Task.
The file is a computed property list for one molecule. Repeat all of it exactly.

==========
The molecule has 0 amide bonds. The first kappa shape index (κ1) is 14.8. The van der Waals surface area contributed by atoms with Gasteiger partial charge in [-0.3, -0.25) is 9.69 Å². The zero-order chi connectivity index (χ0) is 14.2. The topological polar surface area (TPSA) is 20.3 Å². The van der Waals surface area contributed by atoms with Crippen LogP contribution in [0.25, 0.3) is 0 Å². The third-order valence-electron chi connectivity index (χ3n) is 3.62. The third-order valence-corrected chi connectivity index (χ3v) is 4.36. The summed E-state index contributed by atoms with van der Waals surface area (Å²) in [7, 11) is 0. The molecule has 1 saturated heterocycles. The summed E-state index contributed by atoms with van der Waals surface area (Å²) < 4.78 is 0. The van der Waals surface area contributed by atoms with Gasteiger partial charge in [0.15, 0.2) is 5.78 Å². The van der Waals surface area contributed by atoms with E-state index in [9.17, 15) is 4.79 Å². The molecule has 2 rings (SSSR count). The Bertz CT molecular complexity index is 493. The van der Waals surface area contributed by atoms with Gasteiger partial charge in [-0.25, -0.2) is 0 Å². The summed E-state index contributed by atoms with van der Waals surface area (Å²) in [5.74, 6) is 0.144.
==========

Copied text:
The molecule has 0 amide bonds. The first kappa shape index (κ1) is 14.8. The van der Waals surface area contributed by atoms with Gasteiger partial charge in [-0.3, -0.25) is 9.69 Å². The zero-order chi connectivity index (χ0) is 14.2. The topological polar surface area (TPSA) is 20.3 Å². The van der Waals surface area contributed by atoms with Crippen LogP contribution in [0.25, 0.3) is 0 Å². The third-order valence-electron chi connectivity index (χ3n) is 3.62. The third-order valence-corrected chi connectivity index (χ3v) is 4.36. The summed E-state index contributed by atoms with van der Waals surface area (Å²) in [7, 11) is 0. The molecule has 1 saturated heterocycles. The summed E-state index contributed by atoms with van der Waals surface area (Å²) < 4.78 is 0. The van der Waals surface area contributed by atoms with Gasteiger partial charge in [0.15, 0.2) is 5.78 Å². The van der Waals surface area contributed by atoms with E-state index in [9.17, 15) is 4.79 Å². The molecule has 2 rings (SSSR count). The Bertz CT molecular complexity index is 493. The van der Waals surface area contributed by atoms with Gasteiger partial charge in [-0.25, -0.2) is 0 Å². The summed E-state index contributed by atoms with van der Waals surface area (Å²) in [5.74, 6) is 0.144.